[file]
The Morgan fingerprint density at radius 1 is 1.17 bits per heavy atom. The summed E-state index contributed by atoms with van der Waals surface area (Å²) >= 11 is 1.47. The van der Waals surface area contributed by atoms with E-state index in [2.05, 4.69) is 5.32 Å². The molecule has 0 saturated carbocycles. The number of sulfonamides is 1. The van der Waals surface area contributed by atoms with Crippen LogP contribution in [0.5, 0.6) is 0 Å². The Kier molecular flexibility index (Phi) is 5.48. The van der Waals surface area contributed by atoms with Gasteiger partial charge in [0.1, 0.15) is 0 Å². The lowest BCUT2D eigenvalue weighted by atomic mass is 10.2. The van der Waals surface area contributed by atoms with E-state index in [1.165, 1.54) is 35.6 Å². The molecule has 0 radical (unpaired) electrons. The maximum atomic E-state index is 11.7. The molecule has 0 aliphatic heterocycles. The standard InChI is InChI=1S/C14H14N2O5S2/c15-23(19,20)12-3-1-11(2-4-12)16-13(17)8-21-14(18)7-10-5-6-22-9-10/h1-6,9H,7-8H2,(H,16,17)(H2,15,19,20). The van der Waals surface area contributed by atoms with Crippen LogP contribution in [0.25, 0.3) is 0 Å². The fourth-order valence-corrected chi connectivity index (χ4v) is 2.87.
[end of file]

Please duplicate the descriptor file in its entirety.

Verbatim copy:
The Morgan fingerprint density at radius 1 is 1.17 bits per heavy atom. The summed E-state index contributed by atoms with van der Waals surface area (Å²) >= 11 is 1.47. The van der Waals surface area contributed by atoms with E-state index in [2.05, 4.69) is 5.32 Å². The molecule has 0 saturated carbocycles. The number of sulfonamides is 1. The van der Waals surface area contributed by atoms with Crippen LogP contribution in [0.5, 0.6) is 0 Å². The Kier molecular flexibility index (Phi) is 5.48. The van der Waals surface area contributed by atoms with Gasteiger partial charge in [0.1, 0.15) is 0 Å². The lowest BCUT2D eigenvalue weighted by atomic mass is 10.2. The van der Waals surface area contributed by atoms with E-state index in [1.165, 1.54) is 35.6 Å². The molecule has 0 radical (unpaired) electrons. The maximum atomic E-state index is 11.7. The molecule has 0 aliphatic heterocycles. The standard InChI is InChI=1S/C14H14N2O5S2/c15-23(19,20)12-3-1-11(2-4-12)16-13(17)8-21-14(18)7-10-5-6-22-9-10/h1-6,9H,7-8H2,(H,16,17)(H2,15,19,20). The van der Waals surface area contributed by atoms with Crippen LogP contribution in [0.25, 0.3) is 0 Å². The fourth-order valence-corrected chi connectivity index (χ4v) is 2.87.